Let $$D:\mathcal{F}\to \mathcal{G}$$ be a differential operator of order $$\le k$$. For any open set $$U$$, it’s clear that $$D|_U:\mathcal{F}|_U\to\mathcal{G}|_U$$ is a differential operator of order $$\le k$$. We define a sheaf of abelian groups $$\sDiff_{X/S}^k(\mathcal{F},\mathcal{G})$$ by $\sDiff_{X/S}^k(\mathcal{F},\mathcal{G})(U)= \sDiff_{U/S}^k(\mathcal{F}|_U,\mathcal{G}|_U)$

Proposition 4 (EGA IV Proposition (16.8.4)) There is a natural isomorphism of sheaves of abelian groups $\sHom_{\mathcal{O}_X}(\mathcal{P}_{X/S}^k(\mathcal{F}), \mathcal{G}) \cong \sDiff_{X/S}^k(\mathcal{F},\mathcal{G})$

Since $$\mathcal{P}_{X/S}^k(\mathcal{F})$$ has a bimodule structure, the sheaf $$\sDiff_{X/S}^k(\mathcal{F},\mathcal{G})$$ inherits a bimodule structure which are given locally as follows.

• The left module structure: $$(a\cdot D)(t)=a(D(t))$$, where $$a\in \mathcal{O}_X(U)$$ and $$t\in \mathcal{F}(U)$$.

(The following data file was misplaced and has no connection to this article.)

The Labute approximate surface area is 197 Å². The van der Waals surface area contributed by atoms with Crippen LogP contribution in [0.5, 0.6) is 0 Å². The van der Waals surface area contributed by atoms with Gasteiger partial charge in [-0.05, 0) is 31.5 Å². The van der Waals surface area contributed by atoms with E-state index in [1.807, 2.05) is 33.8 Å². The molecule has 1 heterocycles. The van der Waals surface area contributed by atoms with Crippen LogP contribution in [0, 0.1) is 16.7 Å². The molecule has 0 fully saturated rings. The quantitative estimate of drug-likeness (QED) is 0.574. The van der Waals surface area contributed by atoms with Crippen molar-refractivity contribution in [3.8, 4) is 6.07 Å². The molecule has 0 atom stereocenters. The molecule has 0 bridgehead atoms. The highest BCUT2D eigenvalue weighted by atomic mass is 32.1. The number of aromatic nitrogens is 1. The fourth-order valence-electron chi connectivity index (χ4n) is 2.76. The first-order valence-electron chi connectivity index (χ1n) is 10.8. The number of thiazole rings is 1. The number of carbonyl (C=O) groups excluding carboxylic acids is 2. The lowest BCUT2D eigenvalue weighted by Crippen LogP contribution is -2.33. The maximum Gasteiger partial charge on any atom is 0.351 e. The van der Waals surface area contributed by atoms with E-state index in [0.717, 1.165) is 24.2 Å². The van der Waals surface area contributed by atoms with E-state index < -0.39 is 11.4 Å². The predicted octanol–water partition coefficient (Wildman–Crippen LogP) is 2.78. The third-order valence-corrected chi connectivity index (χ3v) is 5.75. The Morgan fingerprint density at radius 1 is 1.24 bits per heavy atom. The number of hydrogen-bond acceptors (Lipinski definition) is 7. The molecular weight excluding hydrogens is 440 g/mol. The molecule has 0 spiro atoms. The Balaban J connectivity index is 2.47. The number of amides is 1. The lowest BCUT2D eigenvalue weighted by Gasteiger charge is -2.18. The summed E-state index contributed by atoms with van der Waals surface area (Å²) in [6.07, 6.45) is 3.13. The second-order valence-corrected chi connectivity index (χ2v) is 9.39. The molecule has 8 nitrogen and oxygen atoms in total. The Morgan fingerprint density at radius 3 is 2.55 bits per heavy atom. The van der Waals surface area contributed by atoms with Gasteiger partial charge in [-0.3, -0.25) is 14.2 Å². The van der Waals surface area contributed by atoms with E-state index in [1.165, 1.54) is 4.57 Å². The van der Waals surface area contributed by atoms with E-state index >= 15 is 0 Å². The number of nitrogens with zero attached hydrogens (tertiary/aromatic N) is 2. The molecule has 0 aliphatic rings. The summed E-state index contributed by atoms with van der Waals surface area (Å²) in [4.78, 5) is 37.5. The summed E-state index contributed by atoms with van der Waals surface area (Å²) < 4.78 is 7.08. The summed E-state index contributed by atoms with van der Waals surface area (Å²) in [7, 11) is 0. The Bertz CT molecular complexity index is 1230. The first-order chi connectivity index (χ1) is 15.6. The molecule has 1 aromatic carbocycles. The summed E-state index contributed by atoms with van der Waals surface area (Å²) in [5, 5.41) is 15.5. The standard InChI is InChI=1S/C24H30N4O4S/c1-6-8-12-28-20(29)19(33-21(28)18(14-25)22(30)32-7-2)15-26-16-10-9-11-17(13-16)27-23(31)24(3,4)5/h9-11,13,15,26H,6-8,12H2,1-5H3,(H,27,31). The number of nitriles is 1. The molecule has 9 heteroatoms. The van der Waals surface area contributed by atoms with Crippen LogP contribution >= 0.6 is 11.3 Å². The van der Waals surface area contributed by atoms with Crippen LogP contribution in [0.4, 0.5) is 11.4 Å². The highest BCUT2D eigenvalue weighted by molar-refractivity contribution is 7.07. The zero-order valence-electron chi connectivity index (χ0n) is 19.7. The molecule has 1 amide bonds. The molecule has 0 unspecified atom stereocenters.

• The right module structure: $$(D\cdot a)(t)=D(at)$$, where $$a\in \mathcal{O}_X(U)$$ and $$t\in \mathcal{F}(U)$$.

Proposition 5 (EGA IV Proposition (16.8.8)) Let $$\mathcal{F}$$ and $$\mathcal{G}$$ be $$\mathcal{O}_X$$-modules and $$D: \mathcal{F}\to \mathcal{G}$$ be a homeomorphism of $$f^*\mathcal{O}_S$$-modules. For a nonnegative integer $$k$$, the following are equivalent

1. the homomorphism $$D$$ is a differential operator of order $$\le k$$

2. for any section of $$\mathcal{O}_X$$ over an open set $$U$$, the homomorphism $$D_a=a\cdot D|_U-D|_U\cdot a: \mathcal{F}|_U\to \mathcal{G}|_U$$ is a differential operator of order $$\leq k-1$$.

We call the sheaf $\mathcal{D}_{X/S}^k(\mathcal{F})=\sHom_{\mathcal{O}_X}(\mathcal{P}_{X/S}^k(\mathcal{F}), \mathcal{F})\cong (\mathcal{P}_{X/S}^k(\mathcal{F}))^\vee\otimes_{\mathcal{O}_X}\mathcal{F}$ the sheaf of differential operators of order $$\le k$$ on $$\mathcal{F}$$. In particular, we write $\mathcal{D}_{X/S}^k=\mathcal{D}_{X/S}^k(\mathcal{O}_X)=\left(\mathcal{P}_{X/S}^k\right)^\vee.$

We note that $$\mathcal{D}_{\mathbb{A}^n/S}^k$$ is generated by the differential operators of order $$\le k$$ $D_\alpha=\frac{1}{\alpha!}\frac{\partial^\alpha }{\partial x^\alpha}, \qquad |\alpha|\le k$ (see the section The Intuition Introduction for notations).